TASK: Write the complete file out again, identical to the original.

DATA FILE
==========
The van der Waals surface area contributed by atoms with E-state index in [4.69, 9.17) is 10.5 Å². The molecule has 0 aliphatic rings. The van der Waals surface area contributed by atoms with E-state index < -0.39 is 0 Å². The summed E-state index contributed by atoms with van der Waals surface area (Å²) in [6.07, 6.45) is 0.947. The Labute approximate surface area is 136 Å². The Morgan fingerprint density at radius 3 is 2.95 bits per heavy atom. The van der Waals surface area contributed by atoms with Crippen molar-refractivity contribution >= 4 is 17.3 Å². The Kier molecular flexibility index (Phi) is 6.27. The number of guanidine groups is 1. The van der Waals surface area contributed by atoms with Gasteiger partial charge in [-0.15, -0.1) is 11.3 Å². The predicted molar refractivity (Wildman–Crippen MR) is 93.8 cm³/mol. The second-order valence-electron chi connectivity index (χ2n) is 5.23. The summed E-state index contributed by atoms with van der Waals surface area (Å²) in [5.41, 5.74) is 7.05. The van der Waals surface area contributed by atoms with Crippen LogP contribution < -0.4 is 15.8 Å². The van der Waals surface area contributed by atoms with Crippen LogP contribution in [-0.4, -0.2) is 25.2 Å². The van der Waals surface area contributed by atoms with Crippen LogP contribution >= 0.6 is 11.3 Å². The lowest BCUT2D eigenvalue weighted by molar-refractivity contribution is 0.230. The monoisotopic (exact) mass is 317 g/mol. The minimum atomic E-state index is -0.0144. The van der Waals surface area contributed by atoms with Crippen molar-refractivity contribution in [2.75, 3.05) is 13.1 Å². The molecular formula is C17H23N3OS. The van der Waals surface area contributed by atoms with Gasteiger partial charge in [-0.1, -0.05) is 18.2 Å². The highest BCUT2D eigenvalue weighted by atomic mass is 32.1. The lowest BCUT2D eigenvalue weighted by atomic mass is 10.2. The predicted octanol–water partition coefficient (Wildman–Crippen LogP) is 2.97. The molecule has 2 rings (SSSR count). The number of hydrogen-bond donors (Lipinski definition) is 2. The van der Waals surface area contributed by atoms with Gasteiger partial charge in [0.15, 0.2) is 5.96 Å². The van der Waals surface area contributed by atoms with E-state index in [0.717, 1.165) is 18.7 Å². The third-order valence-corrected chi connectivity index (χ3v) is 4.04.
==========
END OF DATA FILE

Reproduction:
The van der Waals surface area contributed by atoms with E-state index in [4.69, 9.17) is 10.5 Å². The molecule has 0 aliphatic rings. The van der Waals surface area contributed by atoms with E-state index < -0.39 is 0 Å². The summed E-state index contributed by atoms with van der Waals surface area (Å²) in [6.07, 6.45) is 0.947. The Labute approximate surface area is 136 Å². The Morgan fingerprint density at radius 3 is 2.95 bits per heavy atom. The van der Waals surface area contributed by atoms with Crippen molar-refractivity contribution >= 4 is 17.3 Å². The Kier molecular flexibility index (Phi) is 6.27. The number of guanidine groups is 1. The van der Waals surface area contributed by atoms with Gasteiger partial charge in [-0.15, -0.1) is 11.3 Å². The predicted molar refractivity (Wildman–Crippen MR) is 93.8 cm³/mol. The second-order valence-electron chi connectivity index (χ2n) is 5.23. The summed E-state index contributed by atoms with van der Waals surface area (Å²) in [5.41, 5.74) is 7.05. The van der Waals surface area contributed by atoms with Crippen LogP contribution < -0.4 is 15.8 Å². The van der Waals surface area contributed by atoms with Crippen LogP contribution in [-0.4, -0.2) is 25.2 Å². The van der Waals surface area contributed by atoms with Crippen LogP contribution >= 0.6 is 11.3 Å². The lowest BCUT2D eigenvalue weighted by molar-refractivity contribution is 0.230. The monoisotopic (exact) mass is 317 g/mol. The minimum atomic E-state index is -0.0144. The van der Waals surface area contributed by atoms with Crippen molar-refractivity contribution in [2.75, 3.05) is 13.1 Å². The molecular formula is C17H23N3OS. The van der Waals surface area contributed by atoms with Gasteiger partial charge in [-0.1, -0.05) is 18.2 Å². The highest BCUT2D eigenvalue weighted by atomic mass is 32.1. The lowest BCUT2D eigenvalue weighted by atomic mass is 10.2. The predicted octanol–water partition coefficient (Wildman–Crippen LogP) is 2.97. The molecule has 2 rings (SSSR count). The number of hydrogen-bond donors (Lipinski definition) is 2. The van der Waals surface area contributed by atoms with Gasteiger partial charge in [0.15, 0.2) is 5.96 Å². The van der Waals surface area contributed by atoms with E-state index in [0.717, 1.165) is 18.7 Å². The third-order valence-corrected chi connectivity index (χ3v) is 4.04.